1337Delta764 From United States of America, joined Oct 2005, 6918 posts, RR: 2 Posted (2 years 3 weeks 5 days 8 hours ago) and read 2524 times:
With the recent news of Delta joining the S&P 500, I was thinking, looking at market caps for various U.S. airlines, presently United Continental Holdings (NYSE: UAL) has a higher market capitalization at $11.46B than Southwest Airlines at $9.7B. It is a bit surprising that United Continental Holdings wasn't added to the index. Perhaps they will be added in the next selection.
So, is there a chance of United possibly booting Southwest from the S&P 500?
[Edited 2013-09-10 10:14:16]
The Pink Delta 767-400ER - The most beautiful aircraft in the sky
catiii From United States of America, joined Mar 2008, 3497 posts, RR: 5
Reply 1, posted (2 years 3 weeks 5 days 6 hours ago) and read 2358 times:
There's 5 main criteria S&P uses when looking for Index candidates: trading analysis, liquidity, ownership, fundamental analysis, market capitalization, and sector representation. Since market cap is just one of the criteria, I don't think UA necessarily will boot out anyone based solely on that. In fact, given the sector representation criteria, my sense would be that Southwest would likely stay in because they provide a diverse alternative to DL.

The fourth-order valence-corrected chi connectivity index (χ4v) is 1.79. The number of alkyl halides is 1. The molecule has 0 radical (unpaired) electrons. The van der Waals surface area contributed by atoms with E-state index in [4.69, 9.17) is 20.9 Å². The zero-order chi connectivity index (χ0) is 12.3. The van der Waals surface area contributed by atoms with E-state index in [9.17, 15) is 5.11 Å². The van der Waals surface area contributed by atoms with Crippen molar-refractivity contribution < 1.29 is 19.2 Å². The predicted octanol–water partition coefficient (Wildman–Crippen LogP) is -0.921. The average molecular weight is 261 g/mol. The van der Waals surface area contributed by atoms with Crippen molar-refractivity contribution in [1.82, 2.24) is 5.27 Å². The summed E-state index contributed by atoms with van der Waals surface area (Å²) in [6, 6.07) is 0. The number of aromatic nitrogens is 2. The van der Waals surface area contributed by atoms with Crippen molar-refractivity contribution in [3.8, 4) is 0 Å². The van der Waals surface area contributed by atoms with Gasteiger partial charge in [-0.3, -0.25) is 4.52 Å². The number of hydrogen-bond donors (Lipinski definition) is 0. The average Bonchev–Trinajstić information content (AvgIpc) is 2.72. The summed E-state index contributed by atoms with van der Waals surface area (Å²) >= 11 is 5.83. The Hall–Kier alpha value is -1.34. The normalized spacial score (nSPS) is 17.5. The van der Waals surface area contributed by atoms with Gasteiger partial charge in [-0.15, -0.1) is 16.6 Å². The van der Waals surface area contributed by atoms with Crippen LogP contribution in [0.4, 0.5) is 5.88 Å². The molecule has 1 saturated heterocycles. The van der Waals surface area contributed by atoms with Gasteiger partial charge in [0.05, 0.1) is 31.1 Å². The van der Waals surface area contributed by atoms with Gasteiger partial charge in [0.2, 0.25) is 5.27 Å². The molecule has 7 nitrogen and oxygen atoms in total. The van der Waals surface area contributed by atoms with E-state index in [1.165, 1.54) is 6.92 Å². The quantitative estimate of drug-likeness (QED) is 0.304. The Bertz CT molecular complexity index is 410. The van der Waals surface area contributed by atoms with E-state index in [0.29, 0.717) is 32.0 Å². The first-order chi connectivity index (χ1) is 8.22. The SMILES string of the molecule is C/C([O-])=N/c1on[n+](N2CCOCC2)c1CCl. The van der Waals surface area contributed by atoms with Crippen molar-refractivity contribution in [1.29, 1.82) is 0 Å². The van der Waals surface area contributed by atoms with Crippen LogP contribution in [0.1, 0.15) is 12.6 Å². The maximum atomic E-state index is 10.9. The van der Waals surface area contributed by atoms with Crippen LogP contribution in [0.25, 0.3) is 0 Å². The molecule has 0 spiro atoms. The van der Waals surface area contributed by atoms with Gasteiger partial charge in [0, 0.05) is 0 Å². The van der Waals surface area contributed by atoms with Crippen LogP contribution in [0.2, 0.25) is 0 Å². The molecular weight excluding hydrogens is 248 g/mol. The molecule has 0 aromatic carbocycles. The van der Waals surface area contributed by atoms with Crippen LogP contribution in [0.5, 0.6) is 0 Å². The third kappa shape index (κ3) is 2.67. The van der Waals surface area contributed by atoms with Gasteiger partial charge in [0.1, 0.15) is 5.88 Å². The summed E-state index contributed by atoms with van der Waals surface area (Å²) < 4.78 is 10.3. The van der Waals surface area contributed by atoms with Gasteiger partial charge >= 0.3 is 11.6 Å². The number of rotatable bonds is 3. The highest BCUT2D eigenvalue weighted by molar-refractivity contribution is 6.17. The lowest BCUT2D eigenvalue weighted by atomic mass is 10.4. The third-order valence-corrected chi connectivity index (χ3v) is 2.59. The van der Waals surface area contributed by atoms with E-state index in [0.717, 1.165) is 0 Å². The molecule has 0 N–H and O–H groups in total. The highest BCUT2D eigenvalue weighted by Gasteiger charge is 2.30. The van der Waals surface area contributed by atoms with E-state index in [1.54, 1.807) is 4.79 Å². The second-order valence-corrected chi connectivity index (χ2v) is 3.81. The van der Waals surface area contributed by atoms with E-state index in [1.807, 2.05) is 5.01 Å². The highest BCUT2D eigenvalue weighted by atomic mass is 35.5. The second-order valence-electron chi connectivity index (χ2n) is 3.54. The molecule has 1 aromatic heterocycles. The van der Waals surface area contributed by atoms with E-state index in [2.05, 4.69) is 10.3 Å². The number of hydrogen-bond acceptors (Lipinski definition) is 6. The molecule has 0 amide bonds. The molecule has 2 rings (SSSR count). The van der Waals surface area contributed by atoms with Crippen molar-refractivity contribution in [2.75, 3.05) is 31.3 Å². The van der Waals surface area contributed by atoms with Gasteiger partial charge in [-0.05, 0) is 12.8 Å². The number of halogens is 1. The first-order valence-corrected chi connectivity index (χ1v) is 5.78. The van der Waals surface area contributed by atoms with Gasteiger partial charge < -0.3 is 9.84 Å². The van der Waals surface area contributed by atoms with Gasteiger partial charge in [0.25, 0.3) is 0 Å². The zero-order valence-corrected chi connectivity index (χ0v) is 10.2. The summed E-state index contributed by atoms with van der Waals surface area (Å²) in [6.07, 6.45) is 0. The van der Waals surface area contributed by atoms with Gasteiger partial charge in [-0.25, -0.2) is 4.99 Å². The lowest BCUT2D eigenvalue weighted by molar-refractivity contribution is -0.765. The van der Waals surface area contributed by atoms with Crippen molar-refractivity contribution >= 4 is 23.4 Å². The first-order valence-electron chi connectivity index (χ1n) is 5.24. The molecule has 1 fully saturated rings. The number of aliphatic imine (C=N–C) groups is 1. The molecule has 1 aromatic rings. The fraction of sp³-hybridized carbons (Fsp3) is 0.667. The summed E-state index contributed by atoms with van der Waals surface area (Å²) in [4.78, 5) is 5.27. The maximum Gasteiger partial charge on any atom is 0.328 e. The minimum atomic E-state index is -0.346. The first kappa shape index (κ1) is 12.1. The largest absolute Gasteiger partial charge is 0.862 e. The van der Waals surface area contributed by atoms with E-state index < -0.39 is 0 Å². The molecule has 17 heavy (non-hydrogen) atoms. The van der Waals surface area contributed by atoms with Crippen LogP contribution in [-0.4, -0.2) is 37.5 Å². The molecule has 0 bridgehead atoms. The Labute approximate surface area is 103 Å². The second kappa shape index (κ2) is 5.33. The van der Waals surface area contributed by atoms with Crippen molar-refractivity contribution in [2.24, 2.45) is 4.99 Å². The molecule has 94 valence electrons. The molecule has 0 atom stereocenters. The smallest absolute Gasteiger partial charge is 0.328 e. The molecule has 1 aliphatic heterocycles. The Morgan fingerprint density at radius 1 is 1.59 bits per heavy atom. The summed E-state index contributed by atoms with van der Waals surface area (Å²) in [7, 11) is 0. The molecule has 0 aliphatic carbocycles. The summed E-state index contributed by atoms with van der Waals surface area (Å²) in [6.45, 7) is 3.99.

Coronado From United States of America, joined Jun 1999, 1277 posts, RR: 2
Reply 2, posted (2 years 3 weeks 5 days 6 hours ago) and read 2249 times:
I don't think it is a question of booting LUV. LUV is still by far the strongest airline balance sheet wise due to the accumulation of profitable years. They pay a dividend.
I think if United Continental keeps improving, becomes more consistently profitable, perhaps starts recognizing a dividend, they should be able to get a spot on the S&P 500 replacing some other company that may get acquired, taken private and taken off the index.
There is no reason there could not be more than 2 airlines on the S&P 500, heck if more of them become ''investment grade'' even if just merely 'low investment grade' you could see 3 or 4 airlines on the index as long as they become sufficiently and consistently profitable over time for the market to award them a higher market capitalization, while still being a balanced component of the index.
I can envision in the next couple years some mergers among pharmaceutical companies which are a big component of the S&P 500, opening up slots for companies in other industries such as airlines, as long as they are sufficiently, consistentely profitable and able to maintain a high market cap.
I think in the case of United they will probably want to see some more progress on the merger and some sign that the promised synergies are really materializing. Let's face it the lack of unified work contracts throughout the employment base and the need to set up separate satellite bases in towns such as Denver to support sCO staff suggests that there is still work to be done.
One of the criteria by the S&P committee is profitability. UAL most current EPS (earnings per share) is a negative 1.90. whereas Deltas and Southwests EPS are significantly profitable.
[Edited 2013-09-10 12:07:49]
The Original Coronado: First CV jet flights RG CV 990 July 1965; DL CV 880 July 1965; Spantax CV990 Feb 1973